Skip to content
business

An `Information Superhighway'?

An `Information Superhighway'?

Could it be? Is the laissez-faire gang at the White House about to adopt an initiative that comes dangerously close to industrial policy?

The answer is yes. The Bush Administration, worried that the U. S. may lose its lead in computer technology to Japan, has signed on to an idea first promoted by Senator Albert Gore Jr. (D-Tenn.) to develop a high-speed national computer network and a new generation of swift supercomputers.

The scheme is the heart of the Administration's 1992 science and technology budget. Set for release on Feb. 4, the budget lays out a multibillion-dollar, five-year plan with fiscal 1992 funding roughly $150 million above current levels for networks and advanced computing.

The goal: to build faster and more sophisticated hardware and software and link it all via what Gore calls an "information superhighway." Far-flung researchers could hookup with libraries, data bases, and vastly improved supercomputers.

If it all works, scientists would be able to use the new machines and speedier networks to run increasingly elaborate computer models of everything from the beginning of the universe to the Earth's climate. "Every individual will have at his command information and computational ability unknown before in the world," gushes Representative George E. Brown Jr. (D-Calif.).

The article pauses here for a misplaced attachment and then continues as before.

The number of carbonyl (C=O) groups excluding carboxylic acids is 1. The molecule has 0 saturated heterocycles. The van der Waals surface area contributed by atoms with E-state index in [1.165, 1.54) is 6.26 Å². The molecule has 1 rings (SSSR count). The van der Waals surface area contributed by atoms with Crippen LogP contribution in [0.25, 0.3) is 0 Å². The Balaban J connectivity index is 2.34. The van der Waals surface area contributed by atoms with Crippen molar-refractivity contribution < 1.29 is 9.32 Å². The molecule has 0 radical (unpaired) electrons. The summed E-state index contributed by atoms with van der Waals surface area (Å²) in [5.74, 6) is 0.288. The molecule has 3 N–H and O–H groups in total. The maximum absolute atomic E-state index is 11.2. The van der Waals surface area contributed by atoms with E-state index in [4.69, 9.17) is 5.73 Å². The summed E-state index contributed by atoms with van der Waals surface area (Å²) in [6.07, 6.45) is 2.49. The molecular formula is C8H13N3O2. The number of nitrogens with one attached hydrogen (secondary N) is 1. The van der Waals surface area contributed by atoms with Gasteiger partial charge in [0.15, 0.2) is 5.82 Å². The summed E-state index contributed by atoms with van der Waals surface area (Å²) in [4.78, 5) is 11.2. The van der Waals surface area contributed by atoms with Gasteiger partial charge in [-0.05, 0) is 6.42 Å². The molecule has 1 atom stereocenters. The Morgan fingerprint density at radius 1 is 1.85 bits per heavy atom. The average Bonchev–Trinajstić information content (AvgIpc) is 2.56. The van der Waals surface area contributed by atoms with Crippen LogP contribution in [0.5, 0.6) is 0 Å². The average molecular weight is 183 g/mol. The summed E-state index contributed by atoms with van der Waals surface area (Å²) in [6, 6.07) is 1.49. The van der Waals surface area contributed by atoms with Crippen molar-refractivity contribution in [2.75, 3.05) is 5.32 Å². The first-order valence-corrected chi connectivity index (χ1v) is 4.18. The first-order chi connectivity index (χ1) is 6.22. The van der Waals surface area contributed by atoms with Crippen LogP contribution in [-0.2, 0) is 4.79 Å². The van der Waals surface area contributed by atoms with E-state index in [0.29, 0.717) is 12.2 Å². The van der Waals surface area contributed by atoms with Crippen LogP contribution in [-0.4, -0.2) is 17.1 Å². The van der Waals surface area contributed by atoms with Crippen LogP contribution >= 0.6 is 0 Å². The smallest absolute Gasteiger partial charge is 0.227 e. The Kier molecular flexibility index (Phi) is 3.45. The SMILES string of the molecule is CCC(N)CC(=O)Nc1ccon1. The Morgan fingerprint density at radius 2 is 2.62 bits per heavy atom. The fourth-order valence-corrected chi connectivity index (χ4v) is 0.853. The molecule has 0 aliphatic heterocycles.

Lingering gripes within the Administration that the project amounted to industrial policy were swept away by the persistence of Bush's science adviser, D. Allan Bromley, and by a mid-December meeting between Budget Director Richard Darman and heads of nine computer companies concerned about U. S. competitiveness. Although the money will benefit computer and communications companies, the Administration sees the plan as boosting scientific research rather than a particular industry.

But given the monumental task of devising the needed hardware and software, hooking everyone up to networks may take decades. The project still needs a green light from lawmakers, who predict that funding it will require cuts in other megascience projects, such as the supercollider. That means skirmishes ahead. But with bills introduced this year by Brown and Gore and firm White House support, the project looks like a budget winner.